Deep Learning

Deep learning is a class of machine learning algorithms that uses multiple layers to progressively extract higher-level features from the raw input. For example, in image processing, lower layers may identify edges, while higher layers may identify the concepts relevant to a human such as digits or letters or faces.

Deep learning is part of a broader family of machine learning methods based on artificial neural networks with representation learning. Learning can be supervised, semi-supervised or unsupervised.

The first general, working learning algorithm for supervised, deep, feedforward, multilayer perceptrons was published by Alexey Ivakhnenko and Lapa in 1967. A 1971 paper described a deep network with eight layers trained by the group method of data handling.

Other deep learning working architectures, specifically those built for computer vision, began with the Neocognitron introduced by Kunihiko Fukushima in 1980.

Most modern deep learning models are based on artificial neural networks, specifically convolutional neural networks (CNN)s, although they can also include propositional formulas or latent variables organized layer-wise in deep generative models such as the nodes in deep belief networks and deep Boltzmann machines.

In deep learning, each level learns to transform its input data into a slightly more abstract and composite representation. In an image recognition application, the raw input may be a matrix of pixels; the first representational layer may abstract the pixels and encode edges; the second layer may compose and encode arrangements of edges; the third layer may encode a nose and eyes; and the fourth layer may recognize that the image contains a face.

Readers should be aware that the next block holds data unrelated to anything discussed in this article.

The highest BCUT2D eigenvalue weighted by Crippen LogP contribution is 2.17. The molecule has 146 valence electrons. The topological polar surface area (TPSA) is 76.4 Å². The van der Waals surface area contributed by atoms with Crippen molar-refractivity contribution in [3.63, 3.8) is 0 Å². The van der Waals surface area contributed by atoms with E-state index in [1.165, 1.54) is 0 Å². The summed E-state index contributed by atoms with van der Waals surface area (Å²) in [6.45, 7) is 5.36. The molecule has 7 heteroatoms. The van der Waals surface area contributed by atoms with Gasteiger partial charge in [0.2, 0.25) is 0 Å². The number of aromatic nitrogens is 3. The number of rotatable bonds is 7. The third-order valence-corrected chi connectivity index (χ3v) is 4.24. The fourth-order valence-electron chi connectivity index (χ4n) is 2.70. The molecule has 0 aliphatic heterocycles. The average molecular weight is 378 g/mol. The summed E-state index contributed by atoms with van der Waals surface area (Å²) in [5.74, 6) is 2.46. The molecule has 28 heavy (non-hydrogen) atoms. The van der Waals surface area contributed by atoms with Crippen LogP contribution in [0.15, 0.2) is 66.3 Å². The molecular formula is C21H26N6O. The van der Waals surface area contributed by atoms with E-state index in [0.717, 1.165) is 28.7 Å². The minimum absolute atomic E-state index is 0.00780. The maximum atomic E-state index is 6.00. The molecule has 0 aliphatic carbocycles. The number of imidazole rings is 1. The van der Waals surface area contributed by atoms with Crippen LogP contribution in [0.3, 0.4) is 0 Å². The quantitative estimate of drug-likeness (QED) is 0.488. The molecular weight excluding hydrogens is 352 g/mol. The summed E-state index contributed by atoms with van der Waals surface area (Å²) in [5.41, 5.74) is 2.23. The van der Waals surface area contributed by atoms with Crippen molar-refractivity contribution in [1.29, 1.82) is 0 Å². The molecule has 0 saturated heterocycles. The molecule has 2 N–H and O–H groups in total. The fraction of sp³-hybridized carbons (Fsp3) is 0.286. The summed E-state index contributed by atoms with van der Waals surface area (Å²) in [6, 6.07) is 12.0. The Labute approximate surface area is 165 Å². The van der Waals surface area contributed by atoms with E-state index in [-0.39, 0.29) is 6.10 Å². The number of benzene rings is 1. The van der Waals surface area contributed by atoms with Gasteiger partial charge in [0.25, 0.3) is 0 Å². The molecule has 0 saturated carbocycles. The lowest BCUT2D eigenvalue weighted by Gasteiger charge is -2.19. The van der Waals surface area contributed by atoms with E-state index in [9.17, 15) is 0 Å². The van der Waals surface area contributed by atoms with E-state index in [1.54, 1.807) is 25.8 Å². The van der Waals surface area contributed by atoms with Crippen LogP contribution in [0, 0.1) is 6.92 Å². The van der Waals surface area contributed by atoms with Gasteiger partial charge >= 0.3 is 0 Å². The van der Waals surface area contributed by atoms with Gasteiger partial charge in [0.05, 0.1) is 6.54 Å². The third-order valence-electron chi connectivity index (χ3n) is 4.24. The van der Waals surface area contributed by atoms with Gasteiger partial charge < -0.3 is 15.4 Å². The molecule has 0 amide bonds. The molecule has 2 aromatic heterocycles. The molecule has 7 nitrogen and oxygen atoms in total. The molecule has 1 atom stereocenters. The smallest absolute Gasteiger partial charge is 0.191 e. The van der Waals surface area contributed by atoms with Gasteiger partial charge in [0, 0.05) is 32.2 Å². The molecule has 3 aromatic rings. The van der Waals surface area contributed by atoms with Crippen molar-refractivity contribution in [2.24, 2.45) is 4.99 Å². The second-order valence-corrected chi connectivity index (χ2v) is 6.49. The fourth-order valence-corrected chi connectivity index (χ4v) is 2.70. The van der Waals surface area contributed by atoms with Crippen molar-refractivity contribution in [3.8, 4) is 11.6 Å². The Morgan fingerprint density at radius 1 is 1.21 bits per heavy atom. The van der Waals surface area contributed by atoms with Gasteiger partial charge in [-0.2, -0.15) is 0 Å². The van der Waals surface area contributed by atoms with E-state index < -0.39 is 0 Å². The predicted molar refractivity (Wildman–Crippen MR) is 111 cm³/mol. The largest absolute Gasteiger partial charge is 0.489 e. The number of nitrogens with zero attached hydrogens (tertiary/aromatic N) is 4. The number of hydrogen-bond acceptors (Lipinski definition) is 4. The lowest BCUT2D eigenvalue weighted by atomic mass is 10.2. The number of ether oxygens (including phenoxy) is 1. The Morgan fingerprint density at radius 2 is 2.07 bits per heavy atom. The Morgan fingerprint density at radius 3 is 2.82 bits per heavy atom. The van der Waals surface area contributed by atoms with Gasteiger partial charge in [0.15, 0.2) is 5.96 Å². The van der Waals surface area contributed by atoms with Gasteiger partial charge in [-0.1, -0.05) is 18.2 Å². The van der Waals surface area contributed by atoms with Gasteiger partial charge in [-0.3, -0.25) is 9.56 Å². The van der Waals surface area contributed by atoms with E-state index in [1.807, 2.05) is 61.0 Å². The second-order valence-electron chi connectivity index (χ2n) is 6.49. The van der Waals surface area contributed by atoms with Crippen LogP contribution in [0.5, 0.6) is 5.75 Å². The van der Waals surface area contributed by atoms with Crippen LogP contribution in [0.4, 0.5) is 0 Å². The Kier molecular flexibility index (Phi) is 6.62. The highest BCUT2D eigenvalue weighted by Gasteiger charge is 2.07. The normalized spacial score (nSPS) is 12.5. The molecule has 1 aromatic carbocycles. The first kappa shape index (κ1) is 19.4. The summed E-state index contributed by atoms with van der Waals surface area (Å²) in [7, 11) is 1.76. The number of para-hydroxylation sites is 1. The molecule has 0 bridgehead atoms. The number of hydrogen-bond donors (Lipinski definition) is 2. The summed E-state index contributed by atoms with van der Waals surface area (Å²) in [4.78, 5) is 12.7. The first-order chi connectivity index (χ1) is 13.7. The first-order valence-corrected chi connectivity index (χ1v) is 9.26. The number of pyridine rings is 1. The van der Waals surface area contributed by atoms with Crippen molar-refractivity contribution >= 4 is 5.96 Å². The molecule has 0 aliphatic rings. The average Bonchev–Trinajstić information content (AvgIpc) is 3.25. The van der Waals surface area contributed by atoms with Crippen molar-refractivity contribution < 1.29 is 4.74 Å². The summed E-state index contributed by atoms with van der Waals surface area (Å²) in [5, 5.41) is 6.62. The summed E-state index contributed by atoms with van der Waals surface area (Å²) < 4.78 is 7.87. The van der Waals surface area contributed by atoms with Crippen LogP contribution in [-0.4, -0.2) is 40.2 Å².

Importantly, a deep learning process can learn which features to optimally place in which level on its own. This does not completely eliminate the need for hand-tuning; for example, varying numbers of layers and layer sizes can provide different degrees of abstraction.

Large-scale automatic speech recognition is the first and most convincing successful case of deep learning. LSTM RNNs can learn “Very Deep Learning” tasks that involve multi-second intervals containing speech events separated by thousands of discrete time steps, where one time step corresponds to about 10 ms. LSTM with forget gates is competitive with traditional speech recognizers on certain tasks.

The initial success in speech recognition was based on small-scale recognition tasks based on TIMIT. The data set contains 630 speakers from eight major dialects of American English, where each speaker reads 10 sentences.

Deep learning-based image recognition has become “superhuman”, producing more accurate results than human contestants. This first occurred in 2011 in recognition of traffic signs, and in 2014, with recognition of human faces.

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